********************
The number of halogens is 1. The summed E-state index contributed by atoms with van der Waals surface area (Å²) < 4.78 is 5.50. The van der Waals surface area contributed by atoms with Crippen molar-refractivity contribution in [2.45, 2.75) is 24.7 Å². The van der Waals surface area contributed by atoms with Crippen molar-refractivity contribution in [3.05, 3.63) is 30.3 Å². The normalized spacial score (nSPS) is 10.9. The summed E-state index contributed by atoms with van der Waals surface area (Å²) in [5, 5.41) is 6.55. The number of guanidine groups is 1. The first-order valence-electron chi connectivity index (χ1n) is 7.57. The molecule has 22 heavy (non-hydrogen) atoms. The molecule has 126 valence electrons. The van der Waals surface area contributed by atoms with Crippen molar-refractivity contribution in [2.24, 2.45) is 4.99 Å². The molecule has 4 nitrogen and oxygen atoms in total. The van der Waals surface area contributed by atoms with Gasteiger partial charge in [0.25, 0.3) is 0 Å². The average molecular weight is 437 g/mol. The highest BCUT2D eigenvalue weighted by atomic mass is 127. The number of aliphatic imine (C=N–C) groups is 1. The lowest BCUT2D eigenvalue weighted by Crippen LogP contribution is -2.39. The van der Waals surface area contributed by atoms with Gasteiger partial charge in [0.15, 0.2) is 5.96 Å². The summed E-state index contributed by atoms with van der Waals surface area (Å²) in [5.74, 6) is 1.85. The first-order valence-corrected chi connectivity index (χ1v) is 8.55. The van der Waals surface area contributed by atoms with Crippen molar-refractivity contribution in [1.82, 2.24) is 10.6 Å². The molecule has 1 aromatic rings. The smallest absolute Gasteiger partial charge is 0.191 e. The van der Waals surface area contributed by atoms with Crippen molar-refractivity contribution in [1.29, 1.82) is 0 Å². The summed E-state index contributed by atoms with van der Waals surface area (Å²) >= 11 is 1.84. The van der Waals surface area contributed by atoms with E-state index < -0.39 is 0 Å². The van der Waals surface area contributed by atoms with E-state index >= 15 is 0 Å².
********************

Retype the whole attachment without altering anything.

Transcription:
The number of halogens is 1. The summed E-state index contributed by atoms with van der Waals surface area (Å²) < 4.78 is 5.50. The van der Waals surface area contributed by atoms with Crippen molar-refractivity contribution in [2.45, 2.75) is 24.7 Å². The van der Waals surface area contributed by atoms with Crippen molar-refractivity contribution in [3.05, 3.63) is 30.3 Å². The normalized spacial score (nSPS) is 10.9. The summed E-state index contributed by atoms with van der Waals surface area (Å²) in [5, 5.41) is 6.55. The number of guanidine groups is 1. The first-order valence-electron chi connectivity index (χ1n) is 7.57. The molecule has 22 heavy (non-hydrogen) atoms. The molecule has 126 valence electrons. The van der Waals surface area contributed by atoms with Crippen molar-refractivity contribution in [2.24, 2.45) is 4.99 Å². The molecule has 4 nitrogen and oxygen atoms in total. The van der Waals surface area contributed by atoms with Gasteiger partial charge in [0.25, 0.3) is 0 Å². The average molecular weight is 437 g/mol. The highest BCUT2D eigenvalue weighted by atomic mass is 127. The number of aliphatic imine (C=N–C) groups is 1. The lowest BCUT2D eigenvalue weighted by Crippen LogP contribution is -2.39. The van der Waals surface area contributed by atoms with Gasteiger partial charge in [0.15, 0.2) is 5.96 Å². The summed E-state index contributed by atoms with van der Waals surface area (Å²) in [5.74, 6) is 1.85. The first-order valence-corrected chi connectivity index (χ1v) is 8.55. The van der Waals surface area contributed by atoms with Crippen molar-refractivity contribution in [1.82, 2.24) is 10.6 Å². The molecule has 1 aromatic rings. The smallest absolute Gasteiger partial charge is 0.191 e. The van der Waals surface area contributed by atoms with Crippen molar-refractivity contribution in [1.29, 1.82) is 0 Å². The summed E-state index contributed by atoms with van der Waals surface area (Å²) >= 11 is 1.84. The van der Waals surface area contributed by atoms with E-state index < -0.39 is 0 Å². The van der Waals surface area contributed by atoms with E-state index >= 15 is 0 Å².